Kobe Bryant talking on a cell phone


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The law, which takes effect on Jan. 1, will make it a misdemeanor crime for anyone who “responds to the scene of an accident or crime” to take a photograph of a deceased person for any purpose unrelated to law enforcement or the “genuine public interest.”

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First responders convicted of violating the law could face fines of up to $1,000 per offense.

The legislation was drafted after eight deputies from the Los Angeles Sheriff’s Office were placed under investigation after photographs of Bryant’s remains were shared after he died alongside his 13-year-old daughter and seven others while en route to a basketball tournament earlier this year. At the time, Sheriff Alex Villanueva said that

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Kobe Bryant crash prompts California law on unauthorized photos

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SACRAMENTO, Calif. (AP) — Gov. Gavin Newsom on Monday approved legislation prompted by the helicopter crash that killed Kobe Bryant and eight other people that makes it a crime for first responders to take unauthorized photos of deceased people at the scene of an accident or crime.

Reports surfaced after the Jan. 26 crash that killed Bryant,

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Newsom signs law against first responders taking pictures following death of Kobe Bryant

California Gov. Gavin NewsomGavin NewsomGOP online donor platform offering supporters ‘Notorious A.C.B.’ shirts Newsom signs law allowing transgender inmates to be placed in prison by their gender identity OVERNIGHT ENERGY: California seeks to sell only electric cars by 2035 | EPA threatens to close New York City office after Trump threats to ‘anarchist’ cities | House energy package sparks criticism from left and right MORE (D) on Monday signed into law legislation that makes it illegal for first responders to take unauthorized pictures of people killed at the scene of an accident or crime, the Associated Press reported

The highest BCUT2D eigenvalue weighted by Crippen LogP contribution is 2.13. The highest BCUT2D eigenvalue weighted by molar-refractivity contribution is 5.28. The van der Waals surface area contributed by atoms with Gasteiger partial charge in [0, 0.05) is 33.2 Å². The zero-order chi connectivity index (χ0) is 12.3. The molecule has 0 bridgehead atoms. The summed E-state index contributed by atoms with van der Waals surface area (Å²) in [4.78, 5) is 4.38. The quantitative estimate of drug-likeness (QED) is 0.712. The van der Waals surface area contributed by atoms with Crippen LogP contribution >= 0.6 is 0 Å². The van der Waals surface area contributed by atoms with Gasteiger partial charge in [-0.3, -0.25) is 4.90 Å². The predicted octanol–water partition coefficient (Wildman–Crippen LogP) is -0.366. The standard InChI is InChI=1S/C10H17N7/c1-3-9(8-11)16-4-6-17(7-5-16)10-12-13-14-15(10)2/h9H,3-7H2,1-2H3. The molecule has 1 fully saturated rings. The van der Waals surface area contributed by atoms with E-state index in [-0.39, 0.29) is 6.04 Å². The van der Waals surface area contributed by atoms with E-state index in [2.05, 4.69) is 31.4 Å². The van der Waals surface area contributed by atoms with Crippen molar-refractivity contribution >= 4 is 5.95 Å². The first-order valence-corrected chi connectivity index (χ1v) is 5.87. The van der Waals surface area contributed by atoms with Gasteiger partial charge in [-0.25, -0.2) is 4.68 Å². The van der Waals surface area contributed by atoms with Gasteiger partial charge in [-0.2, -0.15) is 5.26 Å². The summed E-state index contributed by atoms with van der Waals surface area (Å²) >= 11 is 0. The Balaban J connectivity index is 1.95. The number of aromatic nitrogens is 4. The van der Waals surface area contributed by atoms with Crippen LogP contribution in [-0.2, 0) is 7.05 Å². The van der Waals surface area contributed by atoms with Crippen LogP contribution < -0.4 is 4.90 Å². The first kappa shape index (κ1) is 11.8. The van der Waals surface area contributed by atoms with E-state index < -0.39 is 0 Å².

The measure was first proposed in May following the January helicopter crash that killed Kobe Bryant and eight other people. After the accident, local deputies were accused of taking and sharing graphic photos of the victims from the crash site. 

Los Angeles County Sheriff Alex Villanueva said at the time

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New California law prompted by crash that killed Kobe Bryant

SACRAMENTO, Calif. — Gov. Gavin Newsom on Monday approved legislation prompted by the helicopter crash that killed Kobe Bryant and eight other peopls that makes it a crime for first responders to take unauthorized photos of deceased people at the scene of an accident or crime.

Reports surfaced after the Jan. 26 crash that killed Bryant, his daughter Gianna and the others that graphic photos of the victims were being shared.

Eight deputies were accused of taking or sharing graphic photos of the scene, Los Angeles County Sheriff Alex Villanueva said then, adding that he had ordered the images deleted. He said the department has a policy against taking and sharing crime scene photos, but it did not apply to accident scenes.

The measure that will take effect Jan. 1 makes it a misdemeanor with fines up to $1,000 per offense to take such photos for anything other than an